Consequently, the technique of celadon porcelain was passed onto Kyoto, Sanda –presently Hyogo Prefecture, and Suzumaru in Wakayama Prefecture, etc. In the late Edo Period (1603-1868), a kiln dedicated to celadon porcelain was set up within the Wakayama Castle grounds. Among these, Sanda celadon porcelain was highly regarded throughout the country for a stint during the late Edo period. It is said to have been perfected under the guidance of a well-known potter of Kyoto, Kamesuke Kinkodo.
The Sanda kiln has been in decline for a while, but in recent years, new artists have taken over the tradition. Celadon glaze production is also flourishing in other regions. For example, some Imari Nabeshima ware celadon potteries have continued the tradition, and their beauty is still highly regarded today.
Fascinated by Celadon Porcelain
One shade of celadon is a blue reminiscent of a dewy, pale sky. This shade gives both a refreshing and cooling effect. It's so beloved that a Chinese emperor in the 10th century ordered his potters to fire porcelain in this specific color. He requested that his drinking vessel be painted in the shade–possibly to feel a sense of coolness.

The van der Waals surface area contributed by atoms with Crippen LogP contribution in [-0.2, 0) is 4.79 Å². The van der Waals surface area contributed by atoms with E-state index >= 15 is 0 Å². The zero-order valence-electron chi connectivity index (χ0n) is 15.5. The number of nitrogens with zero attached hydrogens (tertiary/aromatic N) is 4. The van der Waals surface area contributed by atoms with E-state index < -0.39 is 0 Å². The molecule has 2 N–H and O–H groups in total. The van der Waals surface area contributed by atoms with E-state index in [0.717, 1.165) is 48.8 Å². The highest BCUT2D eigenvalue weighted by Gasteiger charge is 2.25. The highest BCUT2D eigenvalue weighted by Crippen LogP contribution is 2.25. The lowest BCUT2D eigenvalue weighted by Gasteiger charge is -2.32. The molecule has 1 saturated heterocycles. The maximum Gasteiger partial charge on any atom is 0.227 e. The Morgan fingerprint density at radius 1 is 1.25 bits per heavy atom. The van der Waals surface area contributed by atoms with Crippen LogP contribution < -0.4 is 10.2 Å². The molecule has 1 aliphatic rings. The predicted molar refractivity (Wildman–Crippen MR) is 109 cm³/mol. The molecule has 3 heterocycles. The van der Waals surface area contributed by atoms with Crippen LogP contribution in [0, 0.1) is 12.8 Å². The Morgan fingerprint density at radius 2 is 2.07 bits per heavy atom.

Tokugawa Harutomi, the Lord of Wakayama in the late Edo period, ordered his potters to make porcelain in grass green. Very pleased with the coloring, Harutomi named the celadon porcelain "Zuishi (green the color of fresh grass)" ware, and embarked on full production at a kiln he built on castle grounds. Both the Chinese emperor and Harutomi must have known how difficult it was to color celadon while making such demands.
"Celadon" as a color refers to a jade-like shade, while celadon porcelain varies from pale blue and green to pale yellow.